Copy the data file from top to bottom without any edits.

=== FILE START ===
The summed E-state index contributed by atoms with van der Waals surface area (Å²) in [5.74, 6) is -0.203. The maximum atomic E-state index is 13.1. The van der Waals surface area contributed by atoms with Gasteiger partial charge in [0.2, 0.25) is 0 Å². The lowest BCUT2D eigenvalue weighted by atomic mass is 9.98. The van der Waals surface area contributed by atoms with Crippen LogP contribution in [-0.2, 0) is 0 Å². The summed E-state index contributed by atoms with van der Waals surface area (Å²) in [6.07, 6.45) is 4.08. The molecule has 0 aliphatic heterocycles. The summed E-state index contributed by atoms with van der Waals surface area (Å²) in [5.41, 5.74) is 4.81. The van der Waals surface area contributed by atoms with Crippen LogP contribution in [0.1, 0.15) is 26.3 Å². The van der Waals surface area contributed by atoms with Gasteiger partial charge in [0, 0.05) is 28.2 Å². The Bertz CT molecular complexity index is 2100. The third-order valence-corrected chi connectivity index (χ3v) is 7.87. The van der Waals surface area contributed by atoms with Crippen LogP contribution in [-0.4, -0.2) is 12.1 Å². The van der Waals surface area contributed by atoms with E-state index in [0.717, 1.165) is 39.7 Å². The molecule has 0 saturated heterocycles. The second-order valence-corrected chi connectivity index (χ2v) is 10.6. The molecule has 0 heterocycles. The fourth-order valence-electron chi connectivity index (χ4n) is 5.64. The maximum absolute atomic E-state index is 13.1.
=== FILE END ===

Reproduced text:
The summed E-state index contributed by atoms with van der Waals surface area (Å²) in [5.74, 6) is -0.203. The maximum atomic E-state index is 13.1. The van der Waals surface area contributed by atoms with Gasteiger partial charge in [0.2, 0.25) is 0 Å². The lowest BCUT2D eigenvalue weighted by atomic mass is 9.98. The van der Waals surface area contributed by atoms with Crippen LogP contribution in [-0.2, 0) is 0 Å². The summed E-state index contributed by atoms with van der Waals surface area (Å²) in [6.07, 6.45) is 4.08. The molecule has 0 aliphatic heterocycles. The summed E-state index contributed by atoms with van der Waals surface area (Å²) in [5.41, 5.74) is 4.81. The van der Waals surface area contributed by atoms with Crippen LogP contribution in [0.1, 0.15) is 26.3 Å². The van der Waals surface area contributed by atoms with Gasteiger partial charge in [0, 0.05) is 28.2 Å². The Bertz CT molecular complexity index is 2100. The third-order valence-corrected chi connectivity index (χ3v) is 7.87. The van der Waals surface area contributed by atoms with Crippen LogP contribution in [-0.4, -0.2) is 12.1 Å². The van der Waals surface area contributed by atoms with E-state index in [0.717, 1.165) is 39.7 Å². The molecule has 0 saturated heterocycles. The second-order valence-corrected chi connectivity index (χ2v) is 10.6. The molecule has 0 heterocycles. The fourth-order valence-electron chi connectivity index (χ4n) is 5.64. The maximum absolute atomic E-state index is 13.1.